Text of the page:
The Dalai Lama often says, “My religion is kindness.” He talks about a gentleness in his relationship with his mother and her affection for him. Kindness and gentleness may not occur to you when you think of love.

Thich Naht Hanh differentiates true love from intrusive or unwanted love:

[Lovingkindness is] the intention and capacity to offer joy and happiness. To develop that capacity, we have to practice looking and listening deeply so that we know what to do and what not to do to make others happy. If you offer your beloved something she does not need, that is not maitri [love]. You have to see her real situation or what you offer might bring her unhappiness.

Practicing lovingkindness

You can start to practice lovingkindness with yourself to soften the inner critic, deconstruct the defenses and barriers (we all have them). Then later, you can set an intention to offer joy and happiness to people you care about, and extend those same intentions to everyone you know and don’t know.

If this sounds saccharin to you or impossible, no need to accept it all at once or even at all. But consider this experiment: compare the responses (yours and others) you get when you are angry/sad/defended/expecting something from yourself and others and the responses you get when you feel kind, gentle, loving, accepting, and non-judging.

We live in a culture that promotes the winner takes all philosophy, cynical beats vulnerable, and intimidation rules. We learn that it’s better to protect the heart than open to the possibility of it being broken. But guess what? Too much protection eliminates the possibility of the heart being enriched and full of love and joy.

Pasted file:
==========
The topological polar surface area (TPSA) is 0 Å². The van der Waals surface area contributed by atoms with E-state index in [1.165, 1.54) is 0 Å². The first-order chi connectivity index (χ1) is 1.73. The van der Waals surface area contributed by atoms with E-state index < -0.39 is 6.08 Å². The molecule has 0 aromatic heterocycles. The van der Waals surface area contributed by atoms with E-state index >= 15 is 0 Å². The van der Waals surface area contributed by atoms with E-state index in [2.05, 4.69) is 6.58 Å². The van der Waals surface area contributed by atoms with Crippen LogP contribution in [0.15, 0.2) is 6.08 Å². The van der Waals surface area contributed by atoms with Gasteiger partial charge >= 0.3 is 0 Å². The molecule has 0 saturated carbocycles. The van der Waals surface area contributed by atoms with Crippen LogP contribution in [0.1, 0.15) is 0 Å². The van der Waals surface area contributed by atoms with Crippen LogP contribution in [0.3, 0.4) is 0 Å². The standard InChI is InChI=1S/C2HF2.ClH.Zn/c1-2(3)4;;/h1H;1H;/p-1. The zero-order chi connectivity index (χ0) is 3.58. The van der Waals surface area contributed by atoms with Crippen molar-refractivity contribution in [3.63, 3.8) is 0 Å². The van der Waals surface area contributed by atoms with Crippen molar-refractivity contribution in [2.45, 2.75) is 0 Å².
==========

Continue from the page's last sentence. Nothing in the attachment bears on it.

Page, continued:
Based on my experience, practicing lovingkindness is as much for you as it is for others.


Want more from the sources?

Gil Fronsdal’s talk on audiodharma.org. Gil talks about different kinds of love according to Buddhist psychology, what love is, and what it isn’t.

The evolution of intelligence

Observation #1: This is my intelligence speaking. I write like I think; I think like I live. I have goals, but no expectations or illusions of control. And BTW, not always grammatically or politically correct.

Warning #1: If you think this is a choice, understand that we all live with uncertainty all the time.

Observation #2: We all get stuck in our heads from time to time, referring to journal articles and results from scientific studies. Attempting to connect intellectually from the cerebral cortex instead of emotionally from the heart.